Madrid, 24 – 26 September
A talk by Stijn Van De Vyver
In many organisations, quality of operations and performance versus objectives is reported through a management dashboard. This way of working assumes that reality can be reduced to a number or even a colour. While information architects and user experience professionals are now also asked to come up with KPIs, there isn’t a natural fit between the IA/UX disciplines and the dashboard approach. Suitable dashboard metrics, for instance, often assume a complete uniformity of context or formalised and static business processes. This presentation aims to offer practitioners actionable advice for navigating the dashboard-centered corporate performance measurement minefield.
Looking at quality or performance as concepts that can be easily measured, attributed to actions, and reported in a straightforward manner, is very much a positivist position. The only way out of the dashboard conundrum is looking beyond this positivist approach to performance measurement. An interpretivist position, for instance, will entail paying attention to the context, and embraces complexity. A realist approach, on the other hand, will ensure the changing nature of relationships and the conditions in which events unfold, are acknowledged.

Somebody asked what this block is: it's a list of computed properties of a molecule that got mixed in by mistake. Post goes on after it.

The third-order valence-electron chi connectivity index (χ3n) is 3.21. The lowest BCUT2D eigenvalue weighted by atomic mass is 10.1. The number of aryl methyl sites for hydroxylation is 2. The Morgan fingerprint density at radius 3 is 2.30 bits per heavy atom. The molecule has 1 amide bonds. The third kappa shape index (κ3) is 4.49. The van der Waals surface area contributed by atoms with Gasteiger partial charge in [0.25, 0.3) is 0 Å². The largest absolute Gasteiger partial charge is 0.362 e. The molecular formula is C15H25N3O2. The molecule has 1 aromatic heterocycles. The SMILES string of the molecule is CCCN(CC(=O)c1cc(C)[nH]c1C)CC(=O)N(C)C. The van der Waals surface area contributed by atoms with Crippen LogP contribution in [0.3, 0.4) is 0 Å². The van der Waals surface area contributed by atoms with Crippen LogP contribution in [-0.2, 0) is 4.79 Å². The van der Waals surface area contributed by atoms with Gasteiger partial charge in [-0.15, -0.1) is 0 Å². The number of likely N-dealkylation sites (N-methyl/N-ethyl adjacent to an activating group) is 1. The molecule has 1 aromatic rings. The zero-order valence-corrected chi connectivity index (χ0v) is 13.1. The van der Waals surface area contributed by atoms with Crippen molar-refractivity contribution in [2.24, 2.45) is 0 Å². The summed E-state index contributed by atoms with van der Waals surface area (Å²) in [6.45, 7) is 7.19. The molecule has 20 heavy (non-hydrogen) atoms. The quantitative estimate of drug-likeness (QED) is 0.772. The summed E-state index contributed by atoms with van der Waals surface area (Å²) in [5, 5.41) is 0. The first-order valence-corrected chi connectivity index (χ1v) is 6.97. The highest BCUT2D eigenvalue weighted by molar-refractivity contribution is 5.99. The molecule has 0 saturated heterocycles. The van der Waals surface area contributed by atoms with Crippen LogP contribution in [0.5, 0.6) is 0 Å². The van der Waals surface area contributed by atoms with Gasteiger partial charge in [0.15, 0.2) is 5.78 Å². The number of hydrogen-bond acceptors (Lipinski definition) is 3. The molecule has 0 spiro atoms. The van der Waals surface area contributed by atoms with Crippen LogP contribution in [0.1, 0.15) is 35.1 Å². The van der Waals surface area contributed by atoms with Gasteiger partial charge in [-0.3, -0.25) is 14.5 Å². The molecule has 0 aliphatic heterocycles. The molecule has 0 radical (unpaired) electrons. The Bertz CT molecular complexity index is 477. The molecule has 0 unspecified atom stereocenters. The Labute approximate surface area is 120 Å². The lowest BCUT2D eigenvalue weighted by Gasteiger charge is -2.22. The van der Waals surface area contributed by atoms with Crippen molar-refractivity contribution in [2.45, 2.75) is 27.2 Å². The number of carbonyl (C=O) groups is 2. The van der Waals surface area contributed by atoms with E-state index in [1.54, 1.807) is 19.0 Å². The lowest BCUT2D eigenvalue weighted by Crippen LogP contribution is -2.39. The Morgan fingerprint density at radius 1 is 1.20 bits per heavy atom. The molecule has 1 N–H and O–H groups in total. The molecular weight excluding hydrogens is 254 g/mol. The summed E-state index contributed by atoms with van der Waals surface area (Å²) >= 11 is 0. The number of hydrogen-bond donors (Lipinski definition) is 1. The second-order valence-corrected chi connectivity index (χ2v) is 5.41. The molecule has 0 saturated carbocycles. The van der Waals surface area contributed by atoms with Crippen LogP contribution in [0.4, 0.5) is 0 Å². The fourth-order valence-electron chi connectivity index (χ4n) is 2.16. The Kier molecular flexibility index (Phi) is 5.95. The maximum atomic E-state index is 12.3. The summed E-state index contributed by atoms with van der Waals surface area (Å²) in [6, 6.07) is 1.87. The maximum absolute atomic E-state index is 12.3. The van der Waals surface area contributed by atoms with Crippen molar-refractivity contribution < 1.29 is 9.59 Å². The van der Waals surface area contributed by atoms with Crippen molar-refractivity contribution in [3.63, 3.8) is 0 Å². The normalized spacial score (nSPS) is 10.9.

Both alternatives will enable us to explore also parts of IA/UX operations that can’t be easily measured and quantified. They offer a framework for including qualitative sources and actions that aren’t represented in ready-to-use data. Real world examples will show practitioners how a much-needed correction on the currently dominant positivist approach to quality measurement can be achieved. Ultimately, this will increase visibility and relevance of IA and UX in the enterprise.
Stijn Van De Vyver is online communications manager at iMinds, a digital research center and business incubator in Flanders, Belgium. Before joining iMinds, Stijn worked for a European government agency, where his last position was team leader online communications. Prior to that he spent over 7 years with the Flemish government as web editor and policy advisor digital communications. Graduated as art historian at Ghent University, Belgium, Stijn also obtained degrees in cultural studies and digital marketing.